100 years ago we were on the pinnacle of a huge breakthrough age of technological advancement, just think of the technology we have now that our ancestors would never have imagined possible in their wildest dreams.
Even forward-thinking futurists didn’t quite get it right, just have a quick watch of this video to see some of the barmy predictions our great-great grandparents imagined. At least they predicted women might be wearing trousers at that point.
Technology is on an exponential curve upwards, and many experts of today are calling our current time ‘the fourth industrial revolution’. We’ve gone from building the first cars to building advanced rockets capable of landing on Mars.
Here are some facts about the last 100 years of technological advancements that will make you wonder just what space-age fantasy your grandchildren will grow up in.
Prior to 1922, most cars came without a roof or even side panels, making them fair weather vehicles. When advancements in steel came about, more cars were manufactured with steel frame tops, allowing the driver some protection from the elements. In 1922 an inventor created the best of both worlds, a retractable soft top.
Fast forward to 2020 and the likes of Google, Lyft, Uber and most larger car companies are beginning testing with autonomous electric vehicles. Environmentally friendly and potentially safer with machine reactions far outpacing human reactions, many investors see this technology as the way forward, at least for shared transport options as a minimum.
After scientists noticed a strong positive correlation between blood pressure and lying, and after writing several research papers on the subject, William Marston went on to develop the Polygraph, as a means of taking a reading whilst talking to a subject. It was one of the first ways science had been brought in to detect human feelings and responses.
Now, 100 years later we’re already widely implementing AI and facial recognition to recognise human emotions. Mostly it has been utilised for marketing purposes, with some shops employing cameras to work out a customer’s moods at the point of sale and push appropriate offers towards them. Camera recognition can however still be used in law enforcement, with smart cameras now able to identify and track criminals and use AI learning to determine their locations and movements.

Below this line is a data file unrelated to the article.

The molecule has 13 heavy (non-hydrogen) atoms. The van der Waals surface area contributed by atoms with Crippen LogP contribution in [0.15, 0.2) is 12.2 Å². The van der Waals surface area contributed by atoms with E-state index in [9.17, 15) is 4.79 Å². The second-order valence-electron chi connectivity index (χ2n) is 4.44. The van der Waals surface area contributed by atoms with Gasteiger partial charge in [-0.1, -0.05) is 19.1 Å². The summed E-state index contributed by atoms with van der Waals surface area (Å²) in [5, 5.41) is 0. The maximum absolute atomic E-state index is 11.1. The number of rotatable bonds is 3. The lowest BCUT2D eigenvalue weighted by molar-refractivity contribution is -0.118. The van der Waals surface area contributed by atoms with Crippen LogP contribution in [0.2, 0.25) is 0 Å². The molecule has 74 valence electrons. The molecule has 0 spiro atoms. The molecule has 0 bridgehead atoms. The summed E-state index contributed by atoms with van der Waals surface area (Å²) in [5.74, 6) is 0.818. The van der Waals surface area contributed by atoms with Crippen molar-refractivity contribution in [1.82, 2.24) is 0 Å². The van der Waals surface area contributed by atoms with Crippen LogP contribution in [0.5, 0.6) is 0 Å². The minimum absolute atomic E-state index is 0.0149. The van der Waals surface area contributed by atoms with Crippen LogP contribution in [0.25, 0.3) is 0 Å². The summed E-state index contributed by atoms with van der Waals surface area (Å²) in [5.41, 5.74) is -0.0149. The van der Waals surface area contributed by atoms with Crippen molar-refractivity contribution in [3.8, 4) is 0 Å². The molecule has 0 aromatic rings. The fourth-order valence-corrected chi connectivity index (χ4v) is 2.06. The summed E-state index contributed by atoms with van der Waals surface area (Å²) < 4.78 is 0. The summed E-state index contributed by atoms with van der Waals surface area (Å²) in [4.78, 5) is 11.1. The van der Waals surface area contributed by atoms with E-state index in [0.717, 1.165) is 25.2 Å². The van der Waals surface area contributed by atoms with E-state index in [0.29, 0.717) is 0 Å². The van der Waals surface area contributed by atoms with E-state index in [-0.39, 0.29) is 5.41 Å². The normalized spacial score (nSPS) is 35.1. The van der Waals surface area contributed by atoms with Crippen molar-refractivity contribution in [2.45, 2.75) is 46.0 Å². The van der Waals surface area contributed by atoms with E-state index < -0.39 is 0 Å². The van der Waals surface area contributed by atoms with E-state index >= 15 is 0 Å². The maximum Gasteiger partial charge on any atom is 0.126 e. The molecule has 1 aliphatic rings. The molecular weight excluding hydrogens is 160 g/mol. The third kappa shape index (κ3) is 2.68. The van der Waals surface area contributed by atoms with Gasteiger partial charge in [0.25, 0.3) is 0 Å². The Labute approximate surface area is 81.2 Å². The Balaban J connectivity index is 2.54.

We can take a good guess that the drivers of the 1920s never imagined the volume of traffic that would be on our roads today. They didn’t need a huge range of car safety and traffic control devices back then, but accidents were slowly becoming a growing problem. Originally police would stand in a podium in the middle of a junction and control the traffic, but it was a waste of resources noted by William Potts.
Potts invented the modern 3-light traffic system we know today in 1920, but do you think he ever envisioned the systems that the smart cities of the 2020s would have?
Some cities worldwide have already implemented sensors into high-traffic areas which monitor congestion and use AI to learn the best ways to control or reroute traffic in a safer and more efficient way. Some cities even have cameras that feed into the Internet of Things to control traffic systems when they note an accident. This helps responsively avoid traffic build up.
In 1923 John Harwood invented the first automatic watch, which would run for 12 hours autonomously without the need for winding. Now as we go into 2020 most people have a smart watch attached to their wrists, where being able to call, video chat or get on the internet is the norm.
As we go further into the 2020s we should start to see significant advancements in wearable technology, possibly even going as far as implanted computer chips. Google Glass came and went, but with fashion businesses starting to develop trendy AR interface glasses, we’re likely to see a resurgence in this technology. The uses aren’t just helpful for everyday wear either, they have numerous advantages for businesses too. Several distribution giants are seeing the advantages of AR glasses for stock location management.
Once upon a time you had to sit completely still for minutes while a camera slowly captured your image, so when Samuel Shlafrock invented the first portable ‘instant’ camera in 1923, it must have caused waves in the photography community.
It’s strange to think of how many branches of modern technology have developed onwards from the traditional camera now. From high resolution drones adding a new dimension to videos, to smart cameras that can identify specific people or objects and track them across an IoT network. These smart cameras have numerous applications such as helping with robotics developments, so robots can effectively ‘see’ using a range of cameras, sensors and AI learning.
The first glimmer of hope that space travel was even theoretically possible came in the form of Robert H. Goddard, who successfully launched the first liquid fueled rocket. Although it was far from penetrating the atmosphere at 60mph and 41ft, it was the precursor in engine technology that led to launching humans into space in the 1960s.
Now Elon Musk has announced he if fully preparing for SpaceX to build a sustainable city on Mars by 2050, but aims to begin building moon bases much sooner. They are currently testing technology that will allow them to transport the equipment needed for these projects in the near future, and already plan to launch a network of satellites in the 2020s that can provide super-fast internet to even the most remote areas of Earth.
What do you think the next 100 years will hold for technology? Will Ensign be installing cables on Mars in 2120?
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